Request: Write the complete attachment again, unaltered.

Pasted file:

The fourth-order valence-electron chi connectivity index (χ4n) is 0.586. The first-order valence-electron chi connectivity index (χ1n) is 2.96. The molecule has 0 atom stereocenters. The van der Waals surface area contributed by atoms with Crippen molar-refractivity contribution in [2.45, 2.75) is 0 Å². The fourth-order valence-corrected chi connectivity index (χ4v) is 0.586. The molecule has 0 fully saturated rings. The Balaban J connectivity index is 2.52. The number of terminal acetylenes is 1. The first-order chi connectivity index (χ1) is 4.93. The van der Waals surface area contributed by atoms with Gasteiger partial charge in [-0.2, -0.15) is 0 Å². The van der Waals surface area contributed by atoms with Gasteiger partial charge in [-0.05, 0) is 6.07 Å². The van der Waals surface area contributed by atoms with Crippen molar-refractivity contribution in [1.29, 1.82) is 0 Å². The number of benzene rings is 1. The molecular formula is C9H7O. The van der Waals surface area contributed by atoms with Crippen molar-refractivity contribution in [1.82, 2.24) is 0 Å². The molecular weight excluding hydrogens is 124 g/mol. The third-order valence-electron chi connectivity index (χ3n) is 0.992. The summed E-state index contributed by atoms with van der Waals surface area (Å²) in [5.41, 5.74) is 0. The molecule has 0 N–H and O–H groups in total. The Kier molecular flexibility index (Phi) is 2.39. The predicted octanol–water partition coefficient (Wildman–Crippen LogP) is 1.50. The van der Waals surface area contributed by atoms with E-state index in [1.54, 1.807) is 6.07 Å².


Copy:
The fourth-order valence-electron chi connectivity index (χ4n) is 0.586. The first-order valence-electron chi connectivity index (χ1n) is 2.96. The molecule has 0 atom stereocenters. The van der Waals surface area contributed by atoms with Crippen molar-refractivity contribution in [2.45, 2.75) is 0 Å². The fourth-order valence-corrected chi connectivity index (χ4v) is 0.586. The molecule has 0 fully saturated rings. The Balaban J connectivity index is 2.52. The number of terminal acetylenes is 1. The first-order chi connectivity index (χ1) is 4.93. The van der Waals surface area contributed by atoms with Gasteiger partial charge in [-0.2, -0.15) is 0 Å². The van der Waals surface area contributed by atoms with Gasteiger partial charge in [-0.05, 0) is 6.07 Å². The van der Waals surface area contributed by atoms with Crippen molar-refractivity contribution in [1.29, 1.82) is 0 Å². The number of benzene rings is 1. The molecular formula is C9H7O. The van der Waals surface area contributed by atoms with Crippen molar-refractivity contribution in [1.82, 2.24) is 0 Å². The molecular weight excluding hydrogens is 124 g/mol. The third-order valence-electron chi connectivity index (χ3n) is 0.992. The summed E-state index contributed by atoms with van der Waals surface area (Å²) in [5.41, 5.74) is 0. The molecule has 0 N–H and O–H groups in total. The Kier molecular flexibility index (Phi) is 2.39. The predicted octanol–water partition coefficient (Wildman–Crippen LogP) is 1.50. The van der Waals surface area contributed by atoms with E-state index in [1.54, 1.807) is 6.07 Å².